Students decide to attend graduate school for a plethora of reasons.
However, if you simply want to stay out of the job market and land a “cushy" job as a professor, then graduate school may not be the right choice for you.
“You should go because you enjoy learning about new topics, through your research and that of others, and sharing knowledge with others through writing and teaching. You should also go if you are self-motivated and like planning out your work day," advises Northern Kentucky University professor Richard L. Boyce.
This stage in your education will be challenging, and you will need self-discipline and perseverance to achieve your goals. Kevin D. Haggerty says these qualities are often more important than intellect because “you not only need to maintain momentum but also develop a sensibility about how to manage trying events."
Find ways to balance your outside life with your commitment to study during your program. If you go for the right reasons, graduate school will be a gratifying experience.
Applications often require Graduate Records Examination (GRE) scores, undergraduate transcripts, letters of recommendation, and a statement of purpose.
Many programs also ask for a sample of your work, such as an analytical essay. The weight of each item varies by program, but admissions representatives look at your application as a whole. So if, for example, your GRE scores are not quite where you want, remember that the other aspects of your application are just as important.
Your statement of purpose can individualize your application. You should highlight unique aspects about yourself. Mention any research or teaching experience you have. Write about any projects you have conducted that relate to your area of study. You can also include how the graduate program will benefit from your admission.
The goal of your application is to “tie your background and the department’s graduate program together with [your] specific career goals," says Boyce. Showcase your talents, and do not shy away from telling the university why you are an ideal candidate.
When deciding where to apply, research professors in the program. Boyce says, “You will not in most cases be taking a lot of courses. [Instead] you will be working primarily with one faculty member," known as your supervisor. You will develop a close relationship with this mentor. Not only will supervisors evaluate you during the program, but they also will be a long-term reference after you graduate. I still turn to my mentor for career advice and letters of recommendation.
To decide on the right supervisor, look at her credentials and reputation. Which topics have been the focus of her research and publications, especially recently? How have her previous students fared in the program and after graduation? This will give you an idea of the sort of work she will expect from you.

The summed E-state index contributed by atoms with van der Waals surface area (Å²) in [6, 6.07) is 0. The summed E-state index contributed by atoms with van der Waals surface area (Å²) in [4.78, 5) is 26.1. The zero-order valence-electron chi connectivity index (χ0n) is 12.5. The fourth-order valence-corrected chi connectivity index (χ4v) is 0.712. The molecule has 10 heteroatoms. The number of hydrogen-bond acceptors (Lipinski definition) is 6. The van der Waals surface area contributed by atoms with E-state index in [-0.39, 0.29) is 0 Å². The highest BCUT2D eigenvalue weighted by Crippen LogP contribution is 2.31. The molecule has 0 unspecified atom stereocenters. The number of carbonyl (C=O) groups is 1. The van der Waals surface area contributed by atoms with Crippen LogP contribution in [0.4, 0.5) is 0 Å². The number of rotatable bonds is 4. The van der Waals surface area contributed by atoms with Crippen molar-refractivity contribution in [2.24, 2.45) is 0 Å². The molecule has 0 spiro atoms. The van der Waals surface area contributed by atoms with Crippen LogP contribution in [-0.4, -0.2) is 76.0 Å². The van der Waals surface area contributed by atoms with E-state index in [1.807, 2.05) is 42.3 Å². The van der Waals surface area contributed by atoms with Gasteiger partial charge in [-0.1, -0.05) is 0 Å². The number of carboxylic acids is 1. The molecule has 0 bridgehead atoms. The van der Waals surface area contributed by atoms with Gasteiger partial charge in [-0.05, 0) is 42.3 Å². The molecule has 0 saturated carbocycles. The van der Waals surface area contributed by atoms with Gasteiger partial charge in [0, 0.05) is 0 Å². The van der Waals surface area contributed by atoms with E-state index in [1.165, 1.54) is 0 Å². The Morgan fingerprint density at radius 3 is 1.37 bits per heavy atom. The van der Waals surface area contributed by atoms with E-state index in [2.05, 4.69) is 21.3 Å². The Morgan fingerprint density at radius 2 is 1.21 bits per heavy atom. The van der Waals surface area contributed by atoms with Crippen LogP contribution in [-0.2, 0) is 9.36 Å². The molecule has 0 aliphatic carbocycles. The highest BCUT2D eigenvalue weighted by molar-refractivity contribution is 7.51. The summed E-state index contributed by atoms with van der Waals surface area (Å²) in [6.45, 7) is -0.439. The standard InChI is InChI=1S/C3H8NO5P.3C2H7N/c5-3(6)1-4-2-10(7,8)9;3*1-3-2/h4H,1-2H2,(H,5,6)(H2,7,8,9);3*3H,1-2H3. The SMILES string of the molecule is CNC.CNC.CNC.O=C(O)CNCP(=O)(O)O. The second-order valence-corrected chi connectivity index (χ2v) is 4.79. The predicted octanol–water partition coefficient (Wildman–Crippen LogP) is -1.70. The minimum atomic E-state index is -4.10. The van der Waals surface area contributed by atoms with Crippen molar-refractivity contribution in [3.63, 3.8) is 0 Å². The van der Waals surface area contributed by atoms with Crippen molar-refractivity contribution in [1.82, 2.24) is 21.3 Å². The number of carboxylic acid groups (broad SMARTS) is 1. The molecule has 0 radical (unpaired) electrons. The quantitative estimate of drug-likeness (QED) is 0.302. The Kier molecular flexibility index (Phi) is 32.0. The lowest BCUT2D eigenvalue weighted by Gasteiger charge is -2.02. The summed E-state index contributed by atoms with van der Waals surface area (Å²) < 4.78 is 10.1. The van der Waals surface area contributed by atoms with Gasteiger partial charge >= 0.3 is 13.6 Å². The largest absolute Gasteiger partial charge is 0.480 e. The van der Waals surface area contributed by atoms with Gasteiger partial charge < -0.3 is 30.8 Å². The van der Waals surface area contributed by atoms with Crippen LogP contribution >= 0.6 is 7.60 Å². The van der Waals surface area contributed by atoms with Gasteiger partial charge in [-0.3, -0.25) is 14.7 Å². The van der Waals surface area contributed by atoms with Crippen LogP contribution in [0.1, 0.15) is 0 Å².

Talk to senior graduate students when you visit the campus. What do they say about the professor? Remember that supervising professors “provide the scholarly network in which a student will initially be immersed," says Haggerty, so be sure that your personalities are compatible because this relationship can make your experience wonderful or difficult.
Do not commit to a supervisor until you have met him in person, advises Haggerty. Once you choose the right professor, listen to his advice because he “has a vested interest in seeing you succeed" as you represent him as much as yourself.
The professor “has access to a bigger picture than is typically available to graduate students," Haggerty explains. He will know the current trends of research and how to obtain a position in your career.
Most of your work in graduate school will consist of researching and writing, so it is imperative you strengthen your writing. Excellent writing will convey your ideas clearly and help you publish your work. You must practice writing every day. It is like a muscle; without regular use, your ability will atrophy. To prevent this, create a regular writing routine.
Haggerty explains, “some time-honored techniques include joining (or establishing) a writing group [and] reading books," paying attention to how others write. Some writers “set aside particular times of the day, while others compose in hour-long segments, never leaving their chair until that time has expired. Others commit to producing a certain number of words or pages a day. Many authors, wary of being distracted, unplug their telephones and refuse to read their email until they have produced their self-imposed output."
I write first thing in the morning for several hours, and I commit time to read every day. I often switch scenery when stuck with writer’s block; I travel between my offices, local coffee shops, and book stores. Whatever your preference, establish a personal writing routine that you commit to every day.
Boyce, R.L. (2009). Thinking about graduate school? Bios 80 (1), 35-40.
Haggerty, K.D. (2010). Tough love: professional lessons for graduate students. The American Sociologist 41(1), 82-96.